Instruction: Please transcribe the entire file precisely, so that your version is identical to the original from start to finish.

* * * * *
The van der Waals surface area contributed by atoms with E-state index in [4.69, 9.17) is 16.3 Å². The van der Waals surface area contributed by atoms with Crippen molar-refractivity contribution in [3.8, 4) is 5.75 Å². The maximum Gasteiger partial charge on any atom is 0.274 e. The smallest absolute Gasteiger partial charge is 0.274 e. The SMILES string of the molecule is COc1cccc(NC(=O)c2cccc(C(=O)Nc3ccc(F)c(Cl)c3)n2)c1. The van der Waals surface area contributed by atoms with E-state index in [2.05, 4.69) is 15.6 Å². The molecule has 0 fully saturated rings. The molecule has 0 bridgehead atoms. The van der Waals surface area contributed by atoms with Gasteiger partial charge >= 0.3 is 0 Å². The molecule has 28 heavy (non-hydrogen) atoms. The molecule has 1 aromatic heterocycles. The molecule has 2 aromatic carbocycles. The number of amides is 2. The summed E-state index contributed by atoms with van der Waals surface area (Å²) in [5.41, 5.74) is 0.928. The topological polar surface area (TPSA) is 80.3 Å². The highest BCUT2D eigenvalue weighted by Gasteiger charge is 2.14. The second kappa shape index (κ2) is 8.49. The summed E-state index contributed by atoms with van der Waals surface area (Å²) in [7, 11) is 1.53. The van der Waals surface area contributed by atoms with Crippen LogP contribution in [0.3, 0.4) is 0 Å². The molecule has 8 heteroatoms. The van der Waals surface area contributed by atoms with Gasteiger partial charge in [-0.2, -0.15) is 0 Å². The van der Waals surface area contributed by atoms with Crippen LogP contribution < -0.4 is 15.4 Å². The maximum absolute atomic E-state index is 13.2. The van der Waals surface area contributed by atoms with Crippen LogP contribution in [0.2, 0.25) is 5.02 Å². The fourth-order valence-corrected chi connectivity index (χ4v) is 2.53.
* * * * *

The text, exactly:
The van der Waals surface area contributed by atoms with E-state index in [4.69, 9.17) is 16.3 Å². The van der Waals surface area contributed by atoms with Crippen molar-refractivity contribution in [3.8, 4) is 5.75 Å². The maximum Gasteiger partial charge on any atom is 0.274 e. The smallest absolute Gasteiger partial charge is 0.274 e. The SMILES string of the molecule is COc1cccc(NC(=O)c2cccc(C(=O)Nc3ccc(F)c(Cl)c3)n2)c1. The van der Waals surface area contributed by atoms with E-state index in [2.05, 4.69) is 15.6 Å². The molecule has 0 fully saturated rings. The molecule has 0 bridgehead atoms. The van der Waals surface area contributed by atoms with Gasteiger partial charge >= 0.3 is 0 Å². The molecule has 28 heavy (non-hydrogen) atoms. The molecule has 1 aromatic heterocycles. The molecule has 2 aromatic carbocycles. The number of amides is 2. The summed E-state index contributed by atoms with van der Waals surface area (Å²) in [5.41, 5.74) is 0.928. The topological polar surface area (TPSA) is 80.3 Å². The highest BCUT2D eigenvalue weighted by Gasteiger charge is 2.14. The second kappa shape index (κ2) is 8.49. The summed E-state index contributed by atoms with van der Waals surface area (Å²) in [7, 11) is 1.53. The van der Waals surface area contributed by atoms with Crippen LogP contribution in [0.3, 0.4) is 0 Å². The molecule has 8 heteroatoms. The van der Waals surface area contributed by atoms with Gasteiger partial charge in [-0.2, -0.15) is 0 Å². The van der Waals surface area contributed by atoms with Crippen LogP contribution < -0.4 is 15.4 Å². The maximum absolute atomic E-state index is 13.2. The van der Waals surface area contributed by atoms with Crippen LogP contribution in [0.2, 0.25) is 5.02 Å². The fourth-order valence-corrected chi connectivity index (χ4v) is 2.53.